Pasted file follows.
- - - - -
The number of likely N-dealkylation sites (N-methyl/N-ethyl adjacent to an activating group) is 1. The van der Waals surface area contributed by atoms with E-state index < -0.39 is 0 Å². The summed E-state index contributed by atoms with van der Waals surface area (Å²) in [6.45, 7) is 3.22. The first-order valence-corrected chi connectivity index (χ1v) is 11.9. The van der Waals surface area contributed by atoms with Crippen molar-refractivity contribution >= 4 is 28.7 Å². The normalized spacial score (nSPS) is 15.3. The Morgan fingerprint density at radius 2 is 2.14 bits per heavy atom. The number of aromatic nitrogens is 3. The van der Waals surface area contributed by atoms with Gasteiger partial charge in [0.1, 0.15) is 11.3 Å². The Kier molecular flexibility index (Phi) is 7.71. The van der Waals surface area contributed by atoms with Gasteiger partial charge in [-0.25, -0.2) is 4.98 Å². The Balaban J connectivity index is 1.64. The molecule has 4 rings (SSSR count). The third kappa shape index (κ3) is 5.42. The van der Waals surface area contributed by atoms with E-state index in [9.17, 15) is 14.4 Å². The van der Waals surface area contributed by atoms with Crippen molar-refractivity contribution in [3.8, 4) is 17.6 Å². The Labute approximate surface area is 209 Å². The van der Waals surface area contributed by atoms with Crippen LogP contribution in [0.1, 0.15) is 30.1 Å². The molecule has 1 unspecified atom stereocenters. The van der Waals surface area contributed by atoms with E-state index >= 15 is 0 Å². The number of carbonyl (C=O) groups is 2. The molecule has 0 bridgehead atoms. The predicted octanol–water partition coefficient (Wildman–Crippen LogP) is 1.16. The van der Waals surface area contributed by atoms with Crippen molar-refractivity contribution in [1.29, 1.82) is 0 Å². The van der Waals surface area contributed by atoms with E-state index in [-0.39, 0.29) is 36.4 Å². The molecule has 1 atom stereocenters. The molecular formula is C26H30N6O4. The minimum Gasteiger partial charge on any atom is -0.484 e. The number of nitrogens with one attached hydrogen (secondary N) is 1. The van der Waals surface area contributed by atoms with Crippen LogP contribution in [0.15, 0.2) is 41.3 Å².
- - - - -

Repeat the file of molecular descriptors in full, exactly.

The number of likely N-dealkylation sites (N-methyl/N-ethyl adjacent to an activating group) is 1. The van der Waals surface area contributed by atoms with E-state index < -0.39 is 0 Å². The summed E-state index contributed by atoms with van der Waals surface area (Å²) in [6.45, 7) is 3.22. The first-order valence-corrected chi connectivity index (χ1v) is 11.9. The van der Waals surface area contributed by atoms with Crippen molar-refractivity contribution >= 4 is 28.7 Å². The normalized spacial score (nSPS) is 15.3. The Morgan fingerprint density at radius 2 is 2.14 bits per heavy atom. The number of aromatic nitrogens is 3. The van der Waals surface area contributed by atoms with Gasteiger partial charge in [0.1, 0.15) is 11.3 Å². The Kier molecular flexibility index (Phi) is 7.71. The van der Waals surface area contributed by atoms with Gasteiger partial charge in [-0.25, -0.2) is 4.98 Å². The Balaban J connectivity index is 1.64. The molecule has 4 rings (SSSR count). The third kappa shape index (κ3) is 5.42. The van der Waals surface area contributed by atoms with E-state index in [9.17, 15) is 14.4 Å². The van der Waals surface area contributed by atoms with Crippen molar-refractivity contribution in [3.8, 4) is 17.6 Å². The Labute approximate surface area is 209 Å². The van der Waals surface area contributed by atoms with Crippen LogP contribution in [0.1, 0.15) is 30.1 Å². The molecule has 1 unspecified atom stereocenters. The van der Waals surface area contributed by atoms with E-state index >= 15 is 0 Å². The number of carbonyl (C=O) groups is 2. The molecule has 0 bridgehead atoms. The predicted octanol–water partition coefficient (Wildman–Crippen LogP) is 1.16. The van der Waals surface area contributed by atoms with Crippen molar-refractivity contribution in [1.29, 1.82) is 0 Å². The van der Waals surface area contributed by atoms with E-state index in [-0.39, 0.29) is 36.4 Å². The molecule has 1 atom stereocenters. The molecular formula is C26H30N6O4. The minimum Gasteiger partial charge on any atom is -0.484 e. The number of nitrogens with one attached hydrogen (secondary N) is 1. The van der Waals surface area contributed by atoms with Crippen LogP contribution in [0.15, 0.2) is 41.3 Å².